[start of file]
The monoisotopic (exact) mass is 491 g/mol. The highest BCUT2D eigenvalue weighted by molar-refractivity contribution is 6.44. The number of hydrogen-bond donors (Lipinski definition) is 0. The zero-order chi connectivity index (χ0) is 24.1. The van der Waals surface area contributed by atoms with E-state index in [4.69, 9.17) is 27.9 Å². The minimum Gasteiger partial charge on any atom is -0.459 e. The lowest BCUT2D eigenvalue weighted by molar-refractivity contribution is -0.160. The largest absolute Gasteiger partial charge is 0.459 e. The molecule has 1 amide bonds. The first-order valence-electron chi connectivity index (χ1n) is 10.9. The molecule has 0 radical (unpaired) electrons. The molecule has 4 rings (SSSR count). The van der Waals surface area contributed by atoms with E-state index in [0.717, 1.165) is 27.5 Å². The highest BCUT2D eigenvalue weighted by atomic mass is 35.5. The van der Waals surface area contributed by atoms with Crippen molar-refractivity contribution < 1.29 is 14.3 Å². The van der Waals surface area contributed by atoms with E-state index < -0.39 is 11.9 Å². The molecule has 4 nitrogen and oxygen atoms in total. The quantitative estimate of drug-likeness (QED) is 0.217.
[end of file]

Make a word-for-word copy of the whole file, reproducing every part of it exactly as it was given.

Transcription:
The monoisotopic (exact) mass is 491 g/mol. The highest BCUT2D eigenvalue weighted by molar-refractivity contribution is 6.44. The number of hydrogen-bond donors (Lipinski definition) is 0. The zero-order chi connectivity index (χ0) is 24.1. The van der Waals surface area contributed by atoms with E-state index in [4.69, 9.17) is 27.9 Å². The minimum Gasteiger partial charge on any atom is -0.459 e. The lowest BCUT2D eigenvalue weighted by molar-refractivity contribution is -0.160. The largest absolute Gasteiger partial charge is 0.459 e. The molecule has 1 amide bonds. The first-order valence-electron chi connectivity index (χ1n) is 10.9. The molecule has 0 radical (unpaired) electrons. The molecule has 4 rings (SSSR count). The van der Waals surface area contributed by atoms with E-state index in [0.717, 1.165) is 27.5 Å². The highest BCUT2D eigenvalue weighted by atomic mass is 35.5. The van der Waals surface area contributed by atoms with Crippen molar-refractivity contribution < 1.29 is 14.3 Å². The van der Waals surface area contributed by atoms with E-state index < -0.39 is 11.9 Å². The molecule has 4 nitrogen and oxygen atoms in total. The quantitative estimate of drug-likeness (QED) is 0.217.